The CMO role is a new one for Boots, which previously had a marketing manager, Marketing Week reported. The company joins others in either introducing or reinstating a CMO after the position's presence appeared on the wane throughout a good chunk of the 2010s.
Boots' parent company, Walgreens Boots Alliance, has doubled down on a digital transformation strategy that last summer saw it ink a pact with Adobe and Microsoft on developing more personalized marketing. Those types of deals emphasize how marketing teams are shifting focus to fields like data science, while trying to preserve historic creative functions. That's a juggling act CMOs could be better-suited than most to handle, assuming they can keep multiple balls in the air.
"It's that combination of data science with an eye on creativity, but someone with a really rich background in understanding how programmatic media works," Markey said. "Particularly when you've got really rich data sources in the business — knowing what to do with them, how to deploy them and make them work with your agencies is critical."
Yet, Clear found just 14% of surveyed CMOs believe attracting and retaining talent are a priority at the moment, a gap that may come back to bite them as technology is set to only play a larger role in marketing with the broader shift toward digital. Hiring for young talent in sectors like data science is set to get more competitive.
The chasing of shiny objects, while not a new problem, also compounds on one of talent shortage. Markey used the mega-popular app TikTok as an example. The video-sharing platform is in high demand as user growth explodes, but marketers should carefully consider whether it's the right place for their brand before going all-in on a TikTok advertising play.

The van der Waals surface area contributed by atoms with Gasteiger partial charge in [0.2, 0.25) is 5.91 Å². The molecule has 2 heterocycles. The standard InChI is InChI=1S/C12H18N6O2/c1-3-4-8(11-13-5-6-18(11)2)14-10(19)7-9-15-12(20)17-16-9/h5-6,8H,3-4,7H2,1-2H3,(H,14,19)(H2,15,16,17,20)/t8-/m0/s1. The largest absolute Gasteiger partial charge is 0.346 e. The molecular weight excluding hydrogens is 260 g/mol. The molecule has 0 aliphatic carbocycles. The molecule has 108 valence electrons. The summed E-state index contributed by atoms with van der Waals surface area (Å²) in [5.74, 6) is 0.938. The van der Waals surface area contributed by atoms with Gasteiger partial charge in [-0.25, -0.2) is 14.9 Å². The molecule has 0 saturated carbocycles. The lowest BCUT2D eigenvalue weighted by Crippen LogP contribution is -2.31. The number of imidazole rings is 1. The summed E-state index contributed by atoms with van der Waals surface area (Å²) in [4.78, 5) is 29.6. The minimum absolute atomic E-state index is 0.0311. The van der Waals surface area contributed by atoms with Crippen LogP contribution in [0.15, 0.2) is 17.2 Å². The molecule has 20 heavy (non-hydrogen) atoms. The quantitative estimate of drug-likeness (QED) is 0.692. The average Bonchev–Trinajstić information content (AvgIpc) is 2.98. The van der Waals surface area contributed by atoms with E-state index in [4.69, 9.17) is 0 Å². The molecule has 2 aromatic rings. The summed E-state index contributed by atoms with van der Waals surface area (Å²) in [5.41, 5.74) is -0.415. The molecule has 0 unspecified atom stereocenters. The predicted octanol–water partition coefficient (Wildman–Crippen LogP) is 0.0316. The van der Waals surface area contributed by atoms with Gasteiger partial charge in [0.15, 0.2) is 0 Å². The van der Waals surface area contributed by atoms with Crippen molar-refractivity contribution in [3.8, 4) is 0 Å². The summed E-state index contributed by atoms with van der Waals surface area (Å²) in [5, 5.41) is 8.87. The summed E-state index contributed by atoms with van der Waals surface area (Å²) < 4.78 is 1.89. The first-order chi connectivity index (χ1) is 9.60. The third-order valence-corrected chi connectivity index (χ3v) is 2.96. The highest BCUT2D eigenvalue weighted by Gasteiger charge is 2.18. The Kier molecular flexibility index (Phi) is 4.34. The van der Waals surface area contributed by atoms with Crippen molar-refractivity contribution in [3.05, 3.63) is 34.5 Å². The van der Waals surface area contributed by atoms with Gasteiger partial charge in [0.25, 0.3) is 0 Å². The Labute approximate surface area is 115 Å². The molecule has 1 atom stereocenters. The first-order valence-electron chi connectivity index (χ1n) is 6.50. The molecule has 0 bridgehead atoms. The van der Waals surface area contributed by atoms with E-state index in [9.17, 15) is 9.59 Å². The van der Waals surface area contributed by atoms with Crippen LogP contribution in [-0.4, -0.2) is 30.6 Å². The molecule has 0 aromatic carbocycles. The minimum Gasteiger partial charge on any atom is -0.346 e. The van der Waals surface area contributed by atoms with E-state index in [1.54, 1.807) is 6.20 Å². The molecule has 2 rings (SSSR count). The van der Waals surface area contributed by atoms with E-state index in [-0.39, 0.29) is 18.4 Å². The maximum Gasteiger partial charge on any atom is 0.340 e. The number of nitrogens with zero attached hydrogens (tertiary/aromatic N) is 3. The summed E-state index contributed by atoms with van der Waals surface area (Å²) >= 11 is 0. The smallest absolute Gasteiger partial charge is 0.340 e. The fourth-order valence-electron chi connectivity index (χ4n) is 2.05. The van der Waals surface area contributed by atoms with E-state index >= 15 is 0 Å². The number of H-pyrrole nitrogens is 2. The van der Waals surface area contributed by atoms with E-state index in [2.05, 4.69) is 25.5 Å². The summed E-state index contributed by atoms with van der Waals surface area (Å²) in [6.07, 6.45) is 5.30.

"Where I've seen most of these sort of [technology] implementations be less effective is when a new bit of kit arrives and everyone expects it to be amazing, but you don't change what you do or how you work," Markey said. "The key is having the right way of working to set alongside the technology. If you don't adjust how you work or orientate that then things are less effective."
Stretched to the limit
Clear's research acknowledges that CMOs need to put a lot on their plate in order to succeed. COVID-19 has truncated the production and planning time of large campaigns, while reinforcing the need to be able to drop everything and start fresh on a dime.
"The unique challenge for the CMO is to both identify strategic priorities and invest for the future, as well as manage crisis communications and day-to-day changes to the business context," Clear wrote in the whitepaper.
If that doesn't sound like an appealing prospect, many marketers would agree. Clear described what it calls a "brain drain" crisis emerging, with less than a fifth of surveyed senior marketers saying they aspire to move up the ladder to take on the mantle of CMO. That's an existential question for marketing and a problem of branding for the role as well.
"The key is having the right way of working to set alongside the technology. If you don't adjust how you work or orientate that then things are less effective."
One potential solution is to rethink agency partnerships and lessen the load on CMOs. Sixty percent of CEO respondents to Clear said marketers should work with third parties to improve experience design. Consumer research and advertising were other areas called out by chief executives. Some marketers disagreed with that assessment, believing agencies were most useful for consumer research and communications support. Reconciling those differences could be a means of patching over blind spots in CMO knowledge and avoiding the brain drain identified by Clear.
"You talk about the pace of change, have a look at the advancements in how you can use first-party data and programmatic now versus where we were six months or three months ago," Markey said. "As a CMO, you have to stay relevant and stay fresh, and that includes working with agencies."